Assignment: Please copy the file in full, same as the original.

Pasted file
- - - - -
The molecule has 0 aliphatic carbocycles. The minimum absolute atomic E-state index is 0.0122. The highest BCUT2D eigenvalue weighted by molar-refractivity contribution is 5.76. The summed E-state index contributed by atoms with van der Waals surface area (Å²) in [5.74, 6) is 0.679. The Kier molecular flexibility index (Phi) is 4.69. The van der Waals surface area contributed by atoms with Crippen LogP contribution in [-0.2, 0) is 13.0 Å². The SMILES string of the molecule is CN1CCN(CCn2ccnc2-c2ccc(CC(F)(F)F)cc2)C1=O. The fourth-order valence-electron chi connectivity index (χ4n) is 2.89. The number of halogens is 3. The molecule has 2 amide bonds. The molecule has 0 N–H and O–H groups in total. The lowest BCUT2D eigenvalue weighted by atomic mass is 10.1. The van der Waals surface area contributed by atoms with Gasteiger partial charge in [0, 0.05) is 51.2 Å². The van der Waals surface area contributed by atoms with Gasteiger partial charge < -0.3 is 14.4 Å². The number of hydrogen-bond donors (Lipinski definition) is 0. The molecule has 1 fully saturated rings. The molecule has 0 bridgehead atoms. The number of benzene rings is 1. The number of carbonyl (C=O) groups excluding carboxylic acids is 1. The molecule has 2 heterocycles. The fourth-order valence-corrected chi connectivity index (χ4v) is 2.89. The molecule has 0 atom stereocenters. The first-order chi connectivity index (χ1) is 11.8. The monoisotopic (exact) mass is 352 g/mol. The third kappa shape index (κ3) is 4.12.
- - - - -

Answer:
The molecule has 0 aliphatic carbocycles. The minimum absolute atomic E-state index is 0.0122. The highest BCUT2D eigenvalue weighted by molar-refractivity contribution is 5.76. The summed E-state index contributed by atoms with van der Waals surface area (Å²) in [5.74, 6) is 0.679. The Kier molecular flexibility index (Phi) is 4.69. The van der Waals surface area contributed by atoms with Crippen LogP contribution in [-0.2, 0) is 13.0 Å². The SMILES string of the molecule is CN1CCN(CCn2ccnc2-c2ccc(CC(F)(F)F)cc2)C1=O. The fourth-order valence-electron chi connectivity index (χ4n) is 2.89. The number of halogens is 3. The molecule has 2 amide bonds. The molecule has 0 N–H and O–H groups in total. The lowest BCUT2D eigenvalue weighted by atomic mass is 10.1. The van der Waals surface area contributed by atoms with Gasteiger partial charge in [0, 0.05) is 51.2 Å². The van der Waals surface area contributed by atoms with Gasteiger partial charge < -0.3 is 14.4 Å². The number of hydrogen-bond donors (Lipinski definition) is 0. The molecule has 1 fully saturated rings. The molecule has 0 bridgehead atoms. The number of benzene rings is 1. The number of carbonyl (C=O) groups excluding carboxylic acids is 1. The molecule has 2 heterocycles. The fourth-order valence-corrected chi connectivity index (χ4v) is 2.89. The molecule has 0 atom stereocenters. The first-order chi connectivity index (χ1) is 11.8. The monoisotopic (exact) mass is 352 g/mol. The third kappa shape index (κ3) is 4.12.